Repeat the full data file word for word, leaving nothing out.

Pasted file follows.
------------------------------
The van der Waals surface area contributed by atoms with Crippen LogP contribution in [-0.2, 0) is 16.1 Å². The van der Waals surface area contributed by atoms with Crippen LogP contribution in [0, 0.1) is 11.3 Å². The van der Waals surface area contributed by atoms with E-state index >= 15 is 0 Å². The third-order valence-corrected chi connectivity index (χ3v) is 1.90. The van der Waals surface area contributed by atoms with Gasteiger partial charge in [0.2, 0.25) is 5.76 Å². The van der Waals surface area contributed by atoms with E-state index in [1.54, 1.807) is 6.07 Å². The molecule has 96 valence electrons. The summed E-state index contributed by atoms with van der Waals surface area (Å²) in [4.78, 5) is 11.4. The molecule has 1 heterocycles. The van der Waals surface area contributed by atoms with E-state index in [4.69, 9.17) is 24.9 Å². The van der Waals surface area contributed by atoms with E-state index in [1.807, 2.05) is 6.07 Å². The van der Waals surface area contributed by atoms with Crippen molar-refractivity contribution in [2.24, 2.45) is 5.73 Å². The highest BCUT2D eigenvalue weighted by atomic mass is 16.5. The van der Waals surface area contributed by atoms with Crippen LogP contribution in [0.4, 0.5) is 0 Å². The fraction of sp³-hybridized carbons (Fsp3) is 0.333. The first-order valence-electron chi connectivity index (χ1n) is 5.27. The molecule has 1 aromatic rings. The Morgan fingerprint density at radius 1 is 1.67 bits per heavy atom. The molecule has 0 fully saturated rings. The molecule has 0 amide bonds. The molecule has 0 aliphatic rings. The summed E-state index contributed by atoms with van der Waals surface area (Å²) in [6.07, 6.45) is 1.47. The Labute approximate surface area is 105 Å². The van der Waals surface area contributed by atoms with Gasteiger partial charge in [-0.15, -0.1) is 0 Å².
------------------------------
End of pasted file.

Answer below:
The van der Waals surface area contributed by atoms with Crippen LogP contribution in [-0.2, 0) is 16.1 Å². The van der Waals surface area contributed by atoms with Crippen LogP contribution in [0, 0.1) is 11.3 Å². The van der Waals surface area contributed by atoms with E-state index >= 15 is 0 Å². The third-order valence-corrected chi connectivity index (χ3v) is 1.90. The van der Waals surface area contributed by atoms with Gasteiger partial charge in [0.2, 0.25) is 5.76 Å². The van der Waals surface area contributed by atoms with E-state index in [1.54, 1.807) is 6.07 Å². The molecule has 96 valence electrons. The summed E-state index contributed by atoms with van der Waals surface area (Å²) in [4.78, 5) is 11.4. The molecule has 1 heterocycles. The van der Waals surface area contributed by atoms with E-state index in [4.69, 9.17) is 24.9 Å². The van der Waals surface area contributed by atoms with E-state index in [1.807, 2.05) is 6.07 Å². The van der Waals surface area contributed by atoms with Crippen molar-refractivity contribution in [2.24, 2.45) is 5.73 Å². The highest BCUT2D eigenvalue weighted by atomic mass is 16.5. The van der Waals surface area contributed by atoms with Crippen LogP contribution in [0.4, 0.5) is 0 Å². The fraction of sp³-hybridized carbons (Fsp3) is 0.333. The first-order valence-electron chi connectivity index (χ1n) is 5.27. The molecule has 1 aromatic rings. The Morgan fingerprint density at radius 1 is 1.67 bits per heavy atom. The molecule has 0 fully saturated rings. The molecule has 0 amide bonds. The molecule has 0 aliphatic rings. The summed E-state index contributed by atoms with van der Waals surface area (Å²) in [6.07, 6.45) is 1.47. The Labute approximate surface area is 105 Å². The van der Waals surface area contributed by atoms with Gasteiger partial charge in [-0.15, -0.1) is 0 Å².